Obviously, most sponsors first question about their Veteran’s Banner was “where will they be placed”. With 104 banners, we needed to work with the Public Works Department to place a few banners in certain locations, and then record the placement of the rest of the banners that were placed en masse. We couldn’t communicate placement until all banners were hung, and once the banners were up, Becky Smith recorded the blocks where each banner was placed. The placement locations will change from year to year, but we have a current map that shows the general location of all banners. Within our communications efforts, Becky Smith created a biography booklet. Because the Veteran’s Banner locations will change every year, the biographies were listed in alphabetical order by the veteran’s last name. Lauren Woolard, the Special Projects Coordinator for Emporia Main Street spearheaded the effort to load forms on the www.emporiamainstreet.com
website and create a social media album that contained all of the banner photos and biographies (a substantial task).
9. Planning for the Future – We will have a limited number of banner spots available in the future, because we have limited pole spaces available. Some people have already donated funds to the Emporia Community Foundation, where Emporia Main Street has a Public Improvement Fund housed (simply denote Main Street Banner Project in the memo field if you are interested in donating). Each banner bracket will cost approximately $150, and the more brackets we have available, the more Veteran’s Banners we can display. Banners will be displayed for about one month each year in conjunction with Veteran’s Day activities. Once the banners have been displayed for three years, we will give the banners back to their sponsor, and ask if the sponsor would like to “re-up” for a new banner. Kansas wind isn’t kind to banners, and the level of detail on each photo means that we must limit the time each banner is displayed. We are sure that other changes will occur in the program, but we are excited about the amount of positive feedback the City of Emporia, and our awesome veteran’s have received through this project. We are thankful for the local support this project has received, and we are honored to share the stories of our local heroes.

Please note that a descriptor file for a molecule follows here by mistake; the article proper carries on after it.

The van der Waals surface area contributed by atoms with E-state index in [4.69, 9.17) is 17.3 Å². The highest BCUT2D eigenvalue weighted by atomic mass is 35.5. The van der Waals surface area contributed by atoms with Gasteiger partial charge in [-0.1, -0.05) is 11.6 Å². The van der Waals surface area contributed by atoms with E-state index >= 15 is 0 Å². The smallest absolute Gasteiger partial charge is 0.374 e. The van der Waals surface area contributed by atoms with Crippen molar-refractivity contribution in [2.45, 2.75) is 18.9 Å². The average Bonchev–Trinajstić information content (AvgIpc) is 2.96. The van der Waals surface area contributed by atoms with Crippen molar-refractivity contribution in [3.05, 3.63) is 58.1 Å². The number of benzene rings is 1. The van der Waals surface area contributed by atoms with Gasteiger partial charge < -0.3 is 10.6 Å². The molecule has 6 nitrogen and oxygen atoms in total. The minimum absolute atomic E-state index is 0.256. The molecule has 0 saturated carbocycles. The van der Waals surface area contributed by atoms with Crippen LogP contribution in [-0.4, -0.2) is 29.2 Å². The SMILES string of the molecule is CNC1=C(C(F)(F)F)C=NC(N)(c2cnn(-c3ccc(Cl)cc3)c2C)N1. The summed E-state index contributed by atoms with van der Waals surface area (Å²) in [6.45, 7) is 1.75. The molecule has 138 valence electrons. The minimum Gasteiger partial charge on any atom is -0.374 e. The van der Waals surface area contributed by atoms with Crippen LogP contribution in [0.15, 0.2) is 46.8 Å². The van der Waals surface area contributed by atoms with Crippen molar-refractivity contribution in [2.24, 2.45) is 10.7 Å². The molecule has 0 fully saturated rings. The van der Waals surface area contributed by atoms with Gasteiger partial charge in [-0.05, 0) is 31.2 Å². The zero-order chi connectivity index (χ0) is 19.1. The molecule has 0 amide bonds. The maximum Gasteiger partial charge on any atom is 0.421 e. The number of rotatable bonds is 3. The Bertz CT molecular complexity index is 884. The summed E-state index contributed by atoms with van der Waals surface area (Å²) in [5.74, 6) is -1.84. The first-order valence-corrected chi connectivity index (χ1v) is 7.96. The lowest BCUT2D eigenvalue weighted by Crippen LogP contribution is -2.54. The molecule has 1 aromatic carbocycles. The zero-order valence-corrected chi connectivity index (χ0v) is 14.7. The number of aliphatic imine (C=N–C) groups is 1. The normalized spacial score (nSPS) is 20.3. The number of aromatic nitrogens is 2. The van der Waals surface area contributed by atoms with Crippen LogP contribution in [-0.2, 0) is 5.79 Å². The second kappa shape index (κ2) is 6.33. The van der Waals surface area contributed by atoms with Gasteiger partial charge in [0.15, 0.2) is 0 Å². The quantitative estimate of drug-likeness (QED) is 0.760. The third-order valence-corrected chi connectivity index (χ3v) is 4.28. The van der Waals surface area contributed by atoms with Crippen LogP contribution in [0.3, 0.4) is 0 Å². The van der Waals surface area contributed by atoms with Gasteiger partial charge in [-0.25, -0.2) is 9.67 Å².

We are often asked “what’s next” immediately after a new event or activity. The Shop Hop, Trilogy Open support, the How It’s Made Tour and Historic Playing Cards are new initiatives that have hit in just the past few months. The Veteran’s Banner project has a lot more meaning to the community (and to staff personally), but the project is another example of finding ways to execute projects brought to Emporia Main Street from the community. We hope all of you take some time to walk downtown and look at the banners, read the corresponding biographies and tell the world about the home of Veteran’s Day. Emporia is a great community that is getting cooler by the minute due to your work, your advocacy and your support. Actually, Emporia volunteerism is thought of so highly, a statewide organization recently wrote an article using Emporia as an example. CLICK HERE for the article.
For more information about the project and other great downtown insights, check out this week’s Emporia Main Street E-newsletter!